Three Revelations

Please take a seat and let’s pray:

Heavenly Father, by your Holy Spirit please open our eyes to see the truth about Jesus; and open our ears to hear your voice as we look at your Word together. In Jesus’ name we pray. Amen.

So as we look at these central chapters in Mark’s Gospel on these autumn Sunday evenings, we’ve come to Mark 9.1-13. That’s on page 844 in the church Bibles – and it would be useful to have that open in front of you. As you’ll see on my outline in the service paper, I’ve called this ‘Three Revelations’ because that’s what we’ve got in these verses. This is one of those sections of Scripture that’s so overwhelming when we really stop and try and take in what’s going on, that it’s hard to know where to begin when it comes to talking about it. As I struggled with how to go about it, Mark 9.6 jumped out at me. It talks about Peter’s reaction to seeing the transfigured Jesus, flanked by Moses and Elijah, and it says:

For he did not know what to say…

I identify with that. Words seem inadequate. But we must have a go and trust that the Holy Spirit will be do all the heavy lifting of showing us the significance of what’s going on here. Because without the help of the Holy Spirit, we can’t see with our spiritual eyes. Let me just illustrate that. Work with me on this. I want us to do a simple little experiment. Nothing remotely embarrassing, I promise. Hold your hand in front of your face and at the same time close your eyes. Your hand is right there in front of your eyes, but you can’t see it. Why? Because your eyes are closed, of course. Now, open your eyes again. That is the moment of revelation. What was there in front of your eyes, but you could not see, all of sudden you can see clearly, because your eyes have been opened. You can put your hand down! At the heart of this passage is that kind of revelation of Jesus.

So, in all there are Three Revelations here. First, Jesus revealed what would soon happen. Secondly, God the Father revealed the glory of Jesus. And thirdly, Jesus revealed the prophesied Elijah. Before we get into those, let’s get a wider perspective on what’s happening here. We’re at the pivot of Mark’s Gospel. Mark is in two parts. For the first 8 chapters, the key question is: Who is this Jesus? And that comes to a head in Mark 8.29, when Jesus asks his disciples:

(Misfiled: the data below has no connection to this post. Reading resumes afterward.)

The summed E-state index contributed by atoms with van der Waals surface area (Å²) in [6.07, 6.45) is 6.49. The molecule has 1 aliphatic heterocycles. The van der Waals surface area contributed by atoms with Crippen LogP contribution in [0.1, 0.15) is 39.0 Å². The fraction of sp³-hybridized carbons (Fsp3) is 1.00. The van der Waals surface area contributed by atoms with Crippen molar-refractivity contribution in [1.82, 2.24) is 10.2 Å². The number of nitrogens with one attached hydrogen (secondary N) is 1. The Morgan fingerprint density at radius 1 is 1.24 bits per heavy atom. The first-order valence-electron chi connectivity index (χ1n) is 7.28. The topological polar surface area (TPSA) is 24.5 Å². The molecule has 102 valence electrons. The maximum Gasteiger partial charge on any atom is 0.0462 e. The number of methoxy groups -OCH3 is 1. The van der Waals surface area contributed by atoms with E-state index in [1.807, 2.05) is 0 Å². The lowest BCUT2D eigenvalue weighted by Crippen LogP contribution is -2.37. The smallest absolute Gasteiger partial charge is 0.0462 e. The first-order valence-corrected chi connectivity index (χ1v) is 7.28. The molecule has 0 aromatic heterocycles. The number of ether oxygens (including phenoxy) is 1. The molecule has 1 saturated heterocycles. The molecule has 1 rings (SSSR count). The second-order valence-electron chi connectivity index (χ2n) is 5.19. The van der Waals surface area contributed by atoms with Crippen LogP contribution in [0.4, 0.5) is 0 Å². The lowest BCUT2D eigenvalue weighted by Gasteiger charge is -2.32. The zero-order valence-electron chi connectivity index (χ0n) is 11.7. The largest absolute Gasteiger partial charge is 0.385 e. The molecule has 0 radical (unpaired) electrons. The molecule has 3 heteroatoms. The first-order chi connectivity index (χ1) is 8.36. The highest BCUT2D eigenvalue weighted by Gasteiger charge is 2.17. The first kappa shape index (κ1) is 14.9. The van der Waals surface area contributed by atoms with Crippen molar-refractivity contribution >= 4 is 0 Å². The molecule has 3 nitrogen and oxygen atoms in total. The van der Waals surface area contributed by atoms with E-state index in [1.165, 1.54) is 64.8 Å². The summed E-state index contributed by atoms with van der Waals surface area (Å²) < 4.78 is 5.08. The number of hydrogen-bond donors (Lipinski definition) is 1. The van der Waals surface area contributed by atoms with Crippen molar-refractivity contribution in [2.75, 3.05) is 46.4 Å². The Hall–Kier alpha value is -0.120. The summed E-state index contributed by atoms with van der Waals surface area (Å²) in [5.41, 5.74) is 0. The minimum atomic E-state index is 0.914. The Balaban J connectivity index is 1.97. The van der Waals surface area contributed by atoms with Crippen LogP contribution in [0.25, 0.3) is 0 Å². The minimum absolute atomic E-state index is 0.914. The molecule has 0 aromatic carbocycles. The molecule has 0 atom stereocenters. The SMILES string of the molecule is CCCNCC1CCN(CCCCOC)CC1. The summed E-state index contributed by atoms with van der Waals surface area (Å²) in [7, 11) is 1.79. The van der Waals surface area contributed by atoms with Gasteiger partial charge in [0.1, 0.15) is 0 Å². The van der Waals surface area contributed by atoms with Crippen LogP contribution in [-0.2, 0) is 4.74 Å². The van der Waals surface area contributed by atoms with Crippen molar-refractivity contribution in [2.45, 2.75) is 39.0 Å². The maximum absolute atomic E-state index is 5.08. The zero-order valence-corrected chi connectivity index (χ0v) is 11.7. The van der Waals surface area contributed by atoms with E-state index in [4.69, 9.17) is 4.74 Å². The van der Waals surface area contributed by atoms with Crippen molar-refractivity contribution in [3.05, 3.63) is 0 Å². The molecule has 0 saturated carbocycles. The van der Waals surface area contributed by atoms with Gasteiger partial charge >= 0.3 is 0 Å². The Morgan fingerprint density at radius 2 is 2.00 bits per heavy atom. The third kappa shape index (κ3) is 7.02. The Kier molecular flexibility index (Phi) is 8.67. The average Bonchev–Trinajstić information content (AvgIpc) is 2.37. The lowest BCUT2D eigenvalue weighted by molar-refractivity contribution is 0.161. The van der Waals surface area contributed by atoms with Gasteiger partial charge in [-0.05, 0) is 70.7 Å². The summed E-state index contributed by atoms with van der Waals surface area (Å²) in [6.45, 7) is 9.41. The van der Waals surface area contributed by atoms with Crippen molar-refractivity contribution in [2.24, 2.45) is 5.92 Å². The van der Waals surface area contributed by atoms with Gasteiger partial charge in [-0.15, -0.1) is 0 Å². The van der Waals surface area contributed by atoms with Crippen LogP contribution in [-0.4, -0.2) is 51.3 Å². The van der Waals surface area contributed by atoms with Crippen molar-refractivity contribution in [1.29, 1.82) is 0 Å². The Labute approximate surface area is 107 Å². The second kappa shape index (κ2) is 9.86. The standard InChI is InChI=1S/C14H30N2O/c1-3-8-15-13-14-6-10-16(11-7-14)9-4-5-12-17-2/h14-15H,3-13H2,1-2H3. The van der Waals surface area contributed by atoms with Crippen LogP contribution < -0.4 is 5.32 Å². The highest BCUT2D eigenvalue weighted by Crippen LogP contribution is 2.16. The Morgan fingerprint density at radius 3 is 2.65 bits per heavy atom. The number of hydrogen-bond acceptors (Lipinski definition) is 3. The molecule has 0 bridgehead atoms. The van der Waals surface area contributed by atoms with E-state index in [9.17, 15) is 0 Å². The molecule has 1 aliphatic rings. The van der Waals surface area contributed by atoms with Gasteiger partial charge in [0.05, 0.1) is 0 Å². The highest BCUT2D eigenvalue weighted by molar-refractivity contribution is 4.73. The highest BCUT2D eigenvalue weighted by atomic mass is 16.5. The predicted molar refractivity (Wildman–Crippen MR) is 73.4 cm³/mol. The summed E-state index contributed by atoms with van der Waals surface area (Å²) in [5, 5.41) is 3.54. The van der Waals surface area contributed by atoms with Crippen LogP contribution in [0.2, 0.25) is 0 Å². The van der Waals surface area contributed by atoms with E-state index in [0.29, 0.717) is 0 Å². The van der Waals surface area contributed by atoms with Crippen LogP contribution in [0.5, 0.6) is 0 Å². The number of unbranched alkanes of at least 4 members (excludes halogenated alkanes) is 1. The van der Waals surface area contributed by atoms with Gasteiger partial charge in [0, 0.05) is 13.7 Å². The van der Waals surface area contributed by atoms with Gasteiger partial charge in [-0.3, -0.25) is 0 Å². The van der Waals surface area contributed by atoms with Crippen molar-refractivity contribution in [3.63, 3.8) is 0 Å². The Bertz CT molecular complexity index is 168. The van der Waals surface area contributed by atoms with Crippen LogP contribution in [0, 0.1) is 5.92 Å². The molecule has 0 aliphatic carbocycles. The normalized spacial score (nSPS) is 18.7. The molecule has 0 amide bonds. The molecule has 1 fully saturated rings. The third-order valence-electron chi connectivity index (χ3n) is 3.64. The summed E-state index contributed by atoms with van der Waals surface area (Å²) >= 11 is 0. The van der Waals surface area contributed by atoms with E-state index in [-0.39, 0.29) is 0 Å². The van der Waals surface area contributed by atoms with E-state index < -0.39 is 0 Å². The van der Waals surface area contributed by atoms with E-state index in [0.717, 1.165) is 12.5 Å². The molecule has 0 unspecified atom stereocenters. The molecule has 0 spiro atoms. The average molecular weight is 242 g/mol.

“But who do you say I am?” Peter answered him, “You are the Christ.”

In other words, the Messiah, God’s chosen, anointed and eternal King. Then for the rest of Mark, the key question is in two parts. Part one: What kind of Messiah is Jesus? And the answer is that, contrary to the expectation of those disciples, he is a suffering, dying, rising and returning Messiah. And part two: What does it mean to follow this kind of Messiah? Answer, it means suffering before glory for those who follow him. So at the point we’ve got to here, the disciples are only half understanding who Jesus is, and they’re full of misunderstandings. When Jesus tells them that he’s going to suffer, be rejected, killed and then rise again, Peter is stupidly bold enough to rebuke Jesus, of all things. And Jesus responds fiercely (this is Mark 8.33):

“Get behind me, Satan! For you are not setting your mind on the things of God, but on the things of men.”

Peter’s arrogant and misplaced self-confidence needs to be shattered. Peter and the others need to learn a lesson about spiritual realities. They need to get a new heavenly perspective. So do we. And that’s what’s about to happen, through these three revelations. So:


This comes at the end of that earlier encounter between Jesus and the disciples that Matt took us through last week. That ends with Jesus teaching them that he will be rejected, that those who follow Jesus will be rejected, but that it will be eternally worth it. Then he says something startling. Here it is. Mark 9.1:

And he said to them, “Truly, I say to you, there are some standing here who will not taste death until they see the kingdom of God after it has come with power.”

How are we to understand that? We can rule one option out straight away – that Jesus was referring to his second coming and the Day of Judgement, and he got the timing wrong. We’re still waiting 2000 years later. It didn’t happen in the lifetime of any of those standing there listening to Jesus. Jesus didn’t make mistakes. He was talking about something different. Some think Jesus is referring to his coming ascension to the all-powerful throne of heaven, or the Day of Pentecost when the Holy Spirit came with great power. And certainly the coming of the Kingdom with power was closely related to those key events. But I’m persuaded by those who think that Jesus is looking further ahead, to the devastating, deadly, destruction of Jerusalem and the Temple by the brutal Roman army about 40 years after this, in AD 70, when the Romans ferociously put down a Jewish revolt against their rule.